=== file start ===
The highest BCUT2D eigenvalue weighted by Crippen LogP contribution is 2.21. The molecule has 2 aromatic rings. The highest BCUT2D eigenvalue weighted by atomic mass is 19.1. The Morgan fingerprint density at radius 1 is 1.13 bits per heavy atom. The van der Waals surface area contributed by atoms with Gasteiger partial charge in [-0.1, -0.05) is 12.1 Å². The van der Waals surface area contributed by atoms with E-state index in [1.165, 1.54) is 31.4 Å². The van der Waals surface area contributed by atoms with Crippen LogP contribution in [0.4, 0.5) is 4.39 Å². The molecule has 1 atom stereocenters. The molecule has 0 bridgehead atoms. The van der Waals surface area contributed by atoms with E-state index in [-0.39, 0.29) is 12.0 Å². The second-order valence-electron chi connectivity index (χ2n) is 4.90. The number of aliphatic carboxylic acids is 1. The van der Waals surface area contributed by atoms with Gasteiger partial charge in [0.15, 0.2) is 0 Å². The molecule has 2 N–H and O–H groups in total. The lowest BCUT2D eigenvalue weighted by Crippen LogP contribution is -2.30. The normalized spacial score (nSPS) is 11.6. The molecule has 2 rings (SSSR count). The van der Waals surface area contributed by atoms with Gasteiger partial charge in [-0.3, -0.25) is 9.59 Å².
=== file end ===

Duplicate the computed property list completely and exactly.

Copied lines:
The highest BCUT2D eigenvalue weighted by Crippen LogP contribution is 2.21. The molecule has 2 aromatic rings. The highest BCUT2D eigenvalue weighted by atomic mass is 19.1. The Morgan fingerprint density at radius 1 is 1.13 bits per heavy atom. The van der Waals surface area contributed by atoms with Gasteiger partial charge in [-0.1, -0.05) is 12.1 Å². The van der Waals surface area contributed by atoms with E-state index in [1.165, 1.54) is 31.4 Å². The van der Waals surface area contributed by atoms with Crippen LogP contribution in [0.4, 0.5) is 4.39 Å². The molecule has 1 atom stereocenters. The molecule has 0 bridgehead atoms. The van der Waals surface area contributed by atoms with E-state index in [-0.39, 0.29) is 12.0 Å². The second-order valence-electron chi connectivity index (χ2n) is 4.90. The number of aliphatic carboxylic acids is 1. The van der Waals surface area contributed by atoms with Gasteiger partial charge in [0.15, 0.2) is 0 Å². The molecule has 2 N–H and O–H groups in total. The lowest BCUT2D eigenvalue weighted by Crippen LogP contribution is -2.30. The normalized spacial score (nSPS) is 11.6. The molecule has 2 rings (SSSR count). The van der Waals surface area contributed by atoms with Gasteiger partial charge in [-0.3, -0.25) is 9.59 Å².